THE noise of schoolchildren kicking off on adjacent pitches is a sharp interruption, their excited voices out of key with the conversation being held on the sidelines.

It is an uncommon intrusion since the topic of Hibernian's season has not often been discussed so close to voluble enthusiasm. The sound of a goal scored, and celebrated, somewhere nearby only causes Ian Murray to lean in to make himself heard.

It adds to the impression of a man engaging in conspiratorial whispers. That seems fitting given the erstwhile Hibs captain does not expect them to win at New Douglas Park tonight in the first leg of the SPFL Premiership play-off final with Hamilton Academical. "I've just got a feeling for them," he says.

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Murray has been invited to the Toryglen Football Regional Football Centre yesterday as the face of the TSB Junior Sevens finals but also to provide another voice to the tie involving his former club, with Hibs to visit Lanarkshire and then host the decisive game on Sunday.

Murray will watch both matches closely but his interest extends beyond the sentiment of a Hibee; as Dumbarton manager he will come up against one of those sides in the Championship next season. The personal vista for the 33-year-old already includes matches next term against Rangers and Hearts, and he is able to see meetings with Hibs being added to the fixture list as well.

A return to either side of Edinburgh would be enough to excite Murray - who also spent two seasons at Rangers - and he has become intrigued as well by the potential financial rewards which await his part-time club as a result of increases in media interest and sponsorship.

He is aware too that the campaign will carry costs and not least for Hibs, with the loss of a place in the Premiership also likely to show up clearly on the Edinburgh club's balance sheet.

"It would be financial suicide for Hibs if they were to come down," says Murray, who made more than 200 appearances for the Easter Road club spanning two spells. "I hear people saying that it is better to be in the Championship next season but if those people knew the difference in money then they would know that it is an absolute no-brainer: you need to be in the Premiership."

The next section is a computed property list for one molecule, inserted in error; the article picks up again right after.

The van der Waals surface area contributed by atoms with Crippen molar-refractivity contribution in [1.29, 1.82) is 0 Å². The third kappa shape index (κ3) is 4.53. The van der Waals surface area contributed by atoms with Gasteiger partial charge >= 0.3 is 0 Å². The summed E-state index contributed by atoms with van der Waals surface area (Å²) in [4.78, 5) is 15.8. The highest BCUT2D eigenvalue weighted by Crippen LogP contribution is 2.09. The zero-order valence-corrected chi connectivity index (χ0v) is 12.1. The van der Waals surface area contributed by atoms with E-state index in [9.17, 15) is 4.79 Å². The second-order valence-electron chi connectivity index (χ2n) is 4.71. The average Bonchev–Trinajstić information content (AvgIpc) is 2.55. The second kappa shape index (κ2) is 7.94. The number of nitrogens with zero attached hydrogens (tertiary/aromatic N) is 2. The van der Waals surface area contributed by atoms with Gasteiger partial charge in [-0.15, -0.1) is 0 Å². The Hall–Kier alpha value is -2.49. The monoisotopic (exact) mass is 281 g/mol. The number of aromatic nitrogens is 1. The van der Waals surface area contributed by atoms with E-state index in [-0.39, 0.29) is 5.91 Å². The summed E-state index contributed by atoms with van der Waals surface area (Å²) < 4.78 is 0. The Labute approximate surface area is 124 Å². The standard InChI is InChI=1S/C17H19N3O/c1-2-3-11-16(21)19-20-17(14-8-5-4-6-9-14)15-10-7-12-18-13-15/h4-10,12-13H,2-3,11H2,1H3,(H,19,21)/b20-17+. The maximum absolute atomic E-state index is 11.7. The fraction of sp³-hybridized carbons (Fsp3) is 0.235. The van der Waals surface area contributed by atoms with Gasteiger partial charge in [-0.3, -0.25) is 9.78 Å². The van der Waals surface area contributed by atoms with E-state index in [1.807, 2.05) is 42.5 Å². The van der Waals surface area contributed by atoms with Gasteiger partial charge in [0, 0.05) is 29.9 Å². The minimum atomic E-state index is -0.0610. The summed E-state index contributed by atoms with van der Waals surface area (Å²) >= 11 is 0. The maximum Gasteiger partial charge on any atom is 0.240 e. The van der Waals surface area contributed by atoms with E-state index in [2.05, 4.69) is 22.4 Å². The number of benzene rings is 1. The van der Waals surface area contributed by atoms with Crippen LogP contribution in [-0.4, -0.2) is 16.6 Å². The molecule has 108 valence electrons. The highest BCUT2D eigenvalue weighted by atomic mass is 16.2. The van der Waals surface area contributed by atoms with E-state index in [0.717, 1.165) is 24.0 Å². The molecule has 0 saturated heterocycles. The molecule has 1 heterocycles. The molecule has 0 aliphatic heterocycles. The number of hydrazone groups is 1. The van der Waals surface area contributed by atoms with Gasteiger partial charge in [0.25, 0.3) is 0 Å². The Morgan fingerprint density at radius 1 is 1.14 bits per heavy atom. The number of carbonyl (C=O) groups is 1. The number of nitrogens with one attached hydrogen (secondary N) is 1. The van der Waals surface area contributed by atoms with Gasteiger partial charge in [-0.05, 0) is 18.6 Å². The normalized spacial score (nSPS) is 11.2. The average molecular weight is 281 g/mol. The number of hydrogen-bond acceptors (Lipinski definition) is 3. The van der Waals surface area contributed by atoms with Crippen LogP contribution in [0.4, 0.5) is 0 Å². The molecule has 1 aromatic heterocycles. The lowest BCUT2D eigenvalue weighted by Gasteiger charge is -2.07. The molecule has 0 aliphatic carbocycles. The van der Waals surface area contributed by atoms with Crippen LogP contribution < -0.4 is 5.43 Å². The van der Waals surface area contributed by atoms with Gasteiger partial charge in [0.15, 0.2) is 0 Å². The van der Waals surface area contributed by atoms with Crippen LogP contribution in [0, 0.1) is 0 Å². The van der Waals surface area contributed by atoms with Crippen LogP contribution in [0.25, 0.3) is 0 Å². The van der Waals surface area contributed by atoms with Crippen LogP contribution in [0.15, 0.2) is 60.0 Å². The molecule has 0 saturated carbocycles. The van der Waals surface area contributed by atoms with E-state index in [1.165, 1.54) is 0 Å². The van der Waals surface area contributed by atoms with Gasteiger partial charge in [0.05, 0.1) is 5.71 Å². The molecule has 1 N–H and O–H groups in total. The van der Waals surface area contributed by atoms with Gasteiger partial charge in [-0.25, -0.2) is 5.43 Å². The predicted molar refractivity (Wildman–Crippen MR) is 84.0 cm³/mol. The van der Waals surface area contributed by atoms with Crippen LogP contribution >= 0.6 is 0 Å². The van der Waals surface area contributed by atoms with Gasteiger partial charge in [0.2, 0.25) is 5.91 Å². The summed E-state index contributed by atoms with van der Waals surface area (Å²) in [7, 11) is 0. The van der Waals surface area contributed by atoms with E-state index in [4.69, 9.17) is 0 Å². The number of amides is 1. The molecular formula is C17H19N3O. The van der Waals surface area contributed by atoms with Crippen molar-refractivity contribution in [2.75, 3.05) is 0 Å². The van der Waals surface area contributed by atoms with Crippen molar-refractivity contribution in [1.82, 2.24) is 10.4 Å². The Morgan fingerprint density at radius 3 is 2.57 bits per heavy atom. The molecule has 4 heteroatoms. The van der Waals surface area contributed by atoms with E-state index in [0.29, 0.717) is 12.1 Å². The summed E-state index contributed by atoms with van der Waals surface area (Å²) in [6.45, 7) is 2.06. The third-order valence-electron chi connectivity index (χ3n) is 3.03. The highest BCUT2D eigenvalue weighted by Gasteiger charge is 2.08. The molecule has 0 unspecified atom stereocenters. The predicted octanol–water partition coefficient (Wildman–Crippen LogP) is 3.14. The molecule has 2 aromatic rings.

Dumbarton were able to hold their own against Hamilton this season - winning twice and drawing once in four matches - but Murray does not expect the Lanarkshire side to tread carefully in their play-off. "If any Hibs fan thinks Hamilton are going to be a pushover then they are going to get a rude awakening, probably within the first 10 minutes," he says.

Hibs would do well to look alive tonight, although that has at times seemed beyond a team which has been approaching the play-off as though the end of the Green Mile.

They have also had to endure the added indignity of former manager Pat Fenlon claiming that the club has lost its identity. "Pat Fenlon has a better idea than me as he has been much deeper in the club than me, certainly over the last three years," says Murray. "They have still got young Scottish players in their team - guys like Alex Harris, [Sam] Stanton and Jordon Forster - so that still gives the team an affiliation with the fans. But I don't know what goes on inside Easter Road or East Mains so it is hard for me to comment on them."